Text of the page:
KJ Jones
August 22, 2011

Our work was performed in the cozy confines of T&M Performance in San Fernando, California, and Tech Editor Jones' home garage in Reseda. T&M is Tim McLaughlin's-Scott's dad-cool little man cave, and we thank Tim immensely for giving us access to a twin-post hoist and full run of his place for a day. As you'll see in the following photos and captions, duplicating Project T-top Coupe's slick new intercooler plumbing only requires a good set of cutters, handtools, and a solid plan. However, while the project can be accomplished without a twin-post hoist (using a jack and jackstands to safely lift the car), we strongly recommend the hoist.

Horse Sense: The idea of intercooling any boosted application is to remove heat from intake air charge before it enters the engine. The Igloo intercooler consists of three 4.5-inch-thick cores that measure 13.5x9 inches inside a sealed, cast-aluminum box that bolts to the lower intake manifold. Using ice-cold water as the cooling agent, the hot supercharged intake air passes through the cores twice and is cooled down dramatically before entering the heads (without any significant loss of boost pressure). The Igloo has a maximum 2,000-cfm flow rating, which is well within the airflow parameters we'll need to make 1,000 horses.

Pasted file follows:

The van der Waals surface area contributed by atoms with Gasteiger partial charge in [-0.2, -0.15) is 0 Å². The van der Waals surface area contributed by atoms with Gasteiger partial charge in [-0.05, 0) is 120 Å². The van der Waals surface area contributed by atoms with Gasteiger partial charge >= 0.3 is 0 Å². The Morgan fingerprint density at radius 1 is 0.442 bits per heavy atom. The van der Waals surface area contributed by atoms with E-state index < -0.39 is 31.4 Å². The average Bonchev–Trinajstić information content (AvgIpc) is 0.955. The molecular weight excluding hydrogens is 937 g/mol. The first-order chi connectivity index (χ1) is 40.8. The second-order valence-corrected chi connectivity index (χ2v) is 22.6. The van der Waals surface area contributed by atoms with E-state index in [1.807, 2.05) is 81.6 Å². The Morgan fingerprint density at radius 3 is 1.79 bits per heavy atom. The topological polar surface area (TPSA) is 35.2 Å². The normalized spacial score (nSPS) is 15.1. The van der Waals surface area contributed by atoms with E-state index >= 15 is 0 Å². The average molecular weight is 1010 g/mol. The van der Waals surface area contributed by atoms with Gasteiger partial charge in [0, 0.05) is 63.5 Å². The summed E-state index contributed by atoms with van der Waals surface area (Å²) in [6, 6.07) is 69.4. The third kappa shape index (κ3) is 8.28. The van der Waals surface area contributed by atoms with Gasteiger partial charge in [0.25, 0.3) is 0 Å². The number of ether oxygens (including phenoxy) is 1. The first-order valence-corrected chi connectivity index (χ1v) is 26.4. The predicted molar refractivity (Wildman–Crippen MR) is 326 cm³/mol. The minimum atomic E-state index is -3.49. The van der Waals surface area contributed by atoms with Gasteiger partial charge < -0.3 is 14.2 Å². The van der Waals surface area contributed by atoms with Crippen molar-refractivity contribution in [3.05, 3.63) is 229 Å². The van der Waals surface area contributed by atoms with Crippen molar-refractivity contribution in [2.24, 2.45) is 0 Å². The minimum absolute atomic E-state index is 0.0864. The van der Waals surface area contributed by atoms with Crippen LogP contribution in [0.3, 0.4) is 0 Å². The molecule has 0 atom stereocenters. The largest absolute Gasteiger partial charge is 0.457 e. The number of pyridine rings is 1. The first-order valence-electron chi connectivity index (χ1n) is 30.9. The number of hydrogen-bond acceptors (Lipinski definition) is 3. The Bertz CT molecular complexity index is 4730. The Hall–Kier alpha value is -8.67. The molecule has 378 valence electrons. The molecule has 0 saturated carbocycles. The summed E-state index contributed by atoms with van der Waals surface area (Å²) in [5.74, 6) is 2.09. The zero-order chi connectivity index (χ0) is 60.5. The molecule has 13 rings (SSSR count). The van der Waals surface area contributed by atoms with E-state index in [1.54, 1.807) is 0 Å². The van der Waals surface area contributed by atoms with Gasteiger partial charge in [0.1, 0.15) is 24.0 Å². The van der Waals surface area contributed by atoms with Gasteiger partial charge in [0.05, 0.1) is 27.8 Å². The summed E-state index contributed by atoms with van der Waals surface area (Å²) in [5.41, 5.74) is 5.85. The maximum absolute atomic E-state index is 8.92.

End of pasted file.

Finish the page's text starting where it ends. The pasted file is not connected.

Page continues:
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Air Command

When you look at automotive plumbing on a big-picture scale, it's important to understand that there's more to it than simply channeling fluids throughout a Mustang's engine, drivetrain, and accessories. Air is another entity that is "plumbed," primarily into the engine. However, it also can be routed toward brakes and other segments of a 'Stang, typically for cooling purposes.

Our focus in this report obviously has been on the liquid side of T-top Coupe's plumbing. However, as part of this effort to make 1,000 rwhp, we also had to make sure there is sufficient tubing in place for feeding supercharged air into the intercooler.

Special thanks go out to Mike Reagan and is team at Vortech's Engineering department for creating a smooth, one-piece discharge tube for our application (that incorporates a huge MaxFlow bv57 bypass valve). With hood clearance (cowl size) being high on the list of important concerns when designing the tube, the finished piece is perfect and will serve us well as we head for the dyno and making big steam.

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